Bethel A. M. E. Church, of this city,
delivered a most interesting, instruc
tive and eloquent address on the ad
vantages, benefits, and the responsi
bilities on this, one of the grandest
institutions in the world. At the
conclusion ot his remarks he was vo
ciferously applauded and called upon
to “go on.” Then followed the sing
ing of the Odd Fellows’ ode by the
members of H. of R. and the mem
bers of the Order, accompanied by
music by the Ringgold Band. The
effect was grand, and was one of the
features of the oceasion that will long
be remembered. At night the park
was brilliantly illuminated, and there
was at least a thousand people on the
grounds. At 7 P. M. about twenty
members of the Lodge, headed by the
sons of veterans drum corps, had a
sidewalk parade from the Lodge room
to the park, after which the dancing
commenced, and continued until 11
o'clock. Everybody enjoyed them
selves, "and went home well
pleased with the entertainment. The
committee in charge was, W. H.
Still, chairman; H. C. Nelson, secre
tary; G. W. Yancy, treasurer.
L. D. Bailey, Joseph Walker, Mr.
and Mrs. Sol. A. Fry, Mr. and Mrs.
Chas. W. Welsh, Mrs. DeCourlander,
Mrs. Cornelius Wheeler, Miss Theresa
DeCourlander, all of Bethlehem, Pa.,
were in our city on last Thursday to
attend the picnic and summer nights
festival.
Miss Ella Welsh, of Catzsaqua,
was in Reading last Thursday, the
guest of Mr. and Mrs. David Gibson.
R. T. Bull, Marshall Locket, Wm.
Merriman, of Pottstown, Pa., visited
our city last week.
John Wallige, of Reamstown, Pa,,
paid Beading a visit last week.
Miss Tillie Stratton has gone to
Doylestown, I'a,, to spend the sum
mer.
On last Tuesday Rev. W. R, Tem
pleton, moderator of the Lehigh Pres
bytery, left for Tamaqua to preside at
a meeting of that body.
Qil City
Om. Ciry, June 18.—Some of our
colored citizens held a meeting on
Monday evening, to make arrange
ments towards celebrating the first of
August. After a little preliminary
business, they adjourned till Tuesday
evening, the 17th, at which time they
affected a organization and elected
their president, vice president, treas
urer and secretaries.
The weather was quite warm the
last few days.
1. J. Mann and family are prepar
ing to move to Kansas.
Quarterly meeting here next Sun
day.
Miss Fannie Mann is still visiting
friends and relatives at Allegheny
City. L J. M.
Off for Wilkes-Barre.
On Tnesday severel Harrisburgers
and the Steelton band departed for
Wilkes-Barre to participate in the
Fifteenth amendment celebration,
which took place there on Wednes
day. Among those who went were
Professor William Howard Day,
who was the orator of the occasion,
J. H. Early, Rev. Lawrence Miller,
J. T. Cumpton and wife, Mrs.
Richard Shaw and others. A num
ber of persons would have attended
had arrangements been made for a
special excursion.
The tree box qnartette, of Harris
burg, when en route to Cresson
Springs, stopped off at Altoona and
made a grand rush for the breakfast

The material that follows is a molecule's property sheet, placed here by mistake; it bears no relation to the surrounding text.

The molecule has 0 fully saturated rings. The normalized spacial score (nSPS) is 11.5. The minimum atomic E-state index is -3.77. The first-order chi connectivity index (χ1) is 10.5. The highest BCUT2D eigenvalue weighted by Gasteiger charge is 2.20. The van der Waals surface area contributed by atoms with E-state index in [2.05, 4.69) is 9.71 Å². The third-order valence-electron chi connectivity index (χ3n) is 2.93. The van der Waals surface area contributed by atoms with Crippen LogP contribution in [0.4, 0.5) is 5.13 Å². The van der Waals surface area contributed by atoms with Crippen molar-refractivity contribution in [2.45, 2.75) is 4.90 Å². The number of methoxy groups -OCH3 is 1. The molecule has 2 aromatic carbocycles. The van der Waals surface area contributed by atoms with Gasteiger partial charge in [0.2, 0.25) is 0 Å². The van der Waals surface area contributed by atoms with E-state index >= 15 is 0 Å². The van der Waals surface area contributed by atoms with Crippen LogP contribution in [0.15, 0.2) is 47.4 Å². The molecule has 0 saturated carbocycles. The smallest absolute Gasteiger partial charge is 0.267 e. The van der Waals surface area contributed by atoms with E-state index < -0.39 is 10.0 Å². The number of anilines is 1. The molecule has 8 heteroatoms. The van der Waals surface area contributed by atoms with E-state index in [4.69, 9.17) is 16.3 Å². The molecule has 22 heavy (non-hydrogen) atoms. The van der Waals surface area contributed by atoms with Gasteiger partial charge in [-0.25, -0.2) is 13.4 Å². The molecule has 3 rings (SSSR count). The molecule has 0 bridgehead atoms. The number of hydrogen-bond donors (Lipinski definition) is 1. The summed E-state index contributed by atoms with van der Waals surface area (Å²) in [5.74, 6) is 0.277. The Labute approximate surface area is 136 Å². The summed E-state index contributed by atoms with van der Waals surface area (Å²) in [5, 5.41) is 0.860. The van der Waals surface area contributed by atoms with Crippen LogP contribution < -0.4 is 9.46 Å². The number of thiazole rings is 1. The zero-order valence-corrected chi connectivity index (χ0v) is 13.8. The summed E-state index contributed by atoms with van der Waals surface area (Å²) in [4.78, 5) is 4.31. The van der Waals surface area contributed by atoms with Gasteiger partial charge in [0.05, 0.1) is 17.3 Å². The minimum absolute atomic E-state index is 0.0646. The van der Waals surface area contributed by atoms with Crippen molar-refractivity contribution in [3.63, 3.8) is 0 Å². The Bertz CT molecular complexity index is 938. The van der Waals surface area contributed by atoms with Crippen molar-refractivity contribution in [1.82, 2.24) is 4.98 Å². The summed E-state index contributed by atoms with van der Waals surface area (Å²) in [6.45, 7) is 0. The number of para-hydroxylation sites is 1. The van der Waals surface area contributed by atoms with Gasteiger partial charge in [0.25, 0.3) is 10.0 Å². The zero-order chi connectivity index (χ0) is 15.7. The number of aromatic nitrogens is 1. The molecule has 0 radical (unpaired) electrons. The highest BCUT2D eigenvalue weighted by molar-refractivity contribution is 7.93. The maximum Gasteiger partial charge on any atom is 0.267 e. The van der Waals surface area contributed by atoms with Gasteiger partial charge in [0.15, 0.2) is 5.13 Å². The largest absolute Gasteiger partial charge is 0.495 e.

room, and while there fought so hard
that everything looked chilly when
they retired.
The ferry boat which playsbetween
Independence island and this city
slipped its cable the other night when
a picnic party was retarning from the
island and caused a great deal of ex
citement on board. The parlty was
carried to shore in row boats.
The Baptist Sunday-school teach
ers held a concert in their chapel on
Elevnth street Friday and Saturday
evenings, both entertainments being
witnessed by a large audience. The
programme consisted of singing,reci
tations and dialogues. This was one
of the finest entertainments ever given
by the Sunday-school.
WILLIAMBPORT,
Persons and Their Doings About
Town—A Blaine and Logan
Club Organized for the
Campaign.
WirLiasseort, June 19.
Join the Blaine club.
Josh Jones and family are spend
ing a few days on a western trip.
Charley Walker who has been re
siding in the city for the past five
months, left for Pittsburg last Mon
day.
Rev. J. M. Palmer and Hutcheson
Johnston, the delegates to the Sunday
gchool convention, which was held at
Wilkes Barre last week, returned
home on Saturday evening, with a
good report of the convention.
Cyrus Woodson, of ;River avenue,
has in his possession a fine port-folio
with three mirrors attached. It is
the finest and ouly one of its kind
ever seen in this city. Mr. Woodson
would be pleased to show it to any
one who would desire to see it.
Charley O’Brian and Joshna White
are repairing their houses on River
anenue. They will both present a
fine appearance when completed.
Pay your subseriptions to the Jour-
NAL.
Your correspondent overheard a
young man remark to his best girl at
the lawn festival on Monday night,
as he hitched up close to her side, in
a egort of a moonlight tone, do you
believe in cremation? Yes, she re
marked, as one of the committee
ladies passed, I do believe in ice
cream-a-tion.
A number of political aspirants
gathered themselves together last
Monday night and organized a Blaine
and Logan club. After a few of the
political tricksters devoured two
hours of time, the body was ready to
commence organizing. The follow
ing officers were elected :
President—Thomas Hardy.
Vice President—John Barker.
Secretary—Charles Hughes.